EnneagramFourth Way Gurdjieff Ouspensky School Education Concerning the Work Teachings of G. I. Gurdjieff, P. D. Ouspensky, Maurice Nicoll, and their students.
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Alarm Clocks

Alarm Clock

You may have verified the theory that you are asleep for almost all the time. If so, you are probably looking for a way to wake up. One thing that can come in handy is an alarm clock.

What is meant by an alarm clock here? It means something that will help you to see when you are being more mechanical, and remind you to make efforts to be less mechanical. Alarm clocks come in all shapes and sizes. They can be rather artificial, or very natural. The best ones tend to come from self observation, when you have seen something about yourself.

Sometimes alarm clock exercises are set, or you can set them for yourself. For example, if you brush your teeth with your right hand normally, try doing it with your left hand for a week. You'll probably find that you will to begin with always reach for the tooth brush with the right hand---and if you are awake enough to notice that, you can realise that you are behaving mechanically, like a machine, and make an effort to brush your teeth with more attention. Such exercises as this, using a different hand, or not saying a certain word, doing something different from usual, are useful for a short time, but they quickly become mechanical themselves, for example, in an exercise not to say a certain word, it can very quickly become mechanical not to say it, and then the exercise will no longer be any help in your aim to awaken.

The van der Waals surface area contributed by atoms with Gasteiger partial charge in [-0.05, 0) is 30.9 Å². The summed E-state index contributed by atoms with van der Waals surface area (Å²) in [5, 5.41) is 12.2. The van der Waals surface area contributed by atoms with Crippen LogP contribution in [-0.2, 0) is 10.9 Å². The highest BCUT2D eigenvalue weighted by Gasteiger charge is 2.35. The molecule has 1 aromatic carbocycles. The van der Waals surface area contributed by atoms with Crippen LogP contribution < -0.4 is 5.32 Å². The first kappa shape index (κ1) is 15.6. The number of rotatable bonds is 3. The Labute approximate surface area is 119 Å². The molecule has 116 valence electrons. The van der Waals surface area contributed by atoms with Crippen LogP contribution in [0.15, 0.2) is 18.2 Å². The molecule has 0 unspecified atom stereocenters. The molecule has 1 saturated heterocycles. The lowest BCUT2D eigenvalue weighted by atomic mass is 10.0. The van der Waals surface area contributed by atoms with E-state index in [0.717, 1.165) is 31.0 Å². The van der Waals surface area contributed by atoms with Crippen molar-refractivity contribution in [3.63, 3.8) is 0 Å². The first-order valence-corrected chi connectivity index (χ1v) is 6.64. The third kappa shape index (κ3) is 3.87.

I've found that in such exercises, it's much more effective to have a teacher set them for you. When I try and set them for myself, I have a tendency to lie to myself, for example, `I was going to start tomorrow', `I think another exercise would be better', or go on doing the exercise past when it becomes mechanical and useless, but feel `good' about how `well' I am doing it.

The above sort of exercise can be useful for anyone. It's also possible to find alarm clocks specific to yourself, for instance, you might observe that you use the word `can't' a lot. You could try observing how you use it. You may be a person who often says `can't' and limits their possibilities, when in fact, if you said `can' you would be able to achieve whatever it was you wanted to. You could use the word `can't' as an alarm clock. When you hear yourself say it, make an effort to be present. In my own case, an example is `surely', as an alarm clock for lying. Someone pointed out to me that when I started a sentence with `surely…' it was invariably to begin to say something that I had no proof of, from partial understanding of something, and was probably false. So, I tried to use this `surely' as an alarm clock. That doesn't mean I stopped saying it, it just means to try and be more awake, and ask myself `Am I lying now?' if I hear myself say it.

Examples with words are in the intellectual center. It's also possible to have alarm clocks in other centers. You may observe that certain habits in the moving center are related to your inner psychology, such as you may observe that you lift your hand to your mouth when you are about to lie.

These kind of alarm clocks might work really well for some people, but have no effect for others, since they are dependent on the individual's mechanics.

To find effective alarm clocks, you have to observe yourself and your mechanics. Also it's useful to work with other people, who can point out your mechanics to you, so you have something to look for in yourself. You also need to continually change the alarm clocks, as you'll quickly get used to them, and sleep through the alarm.

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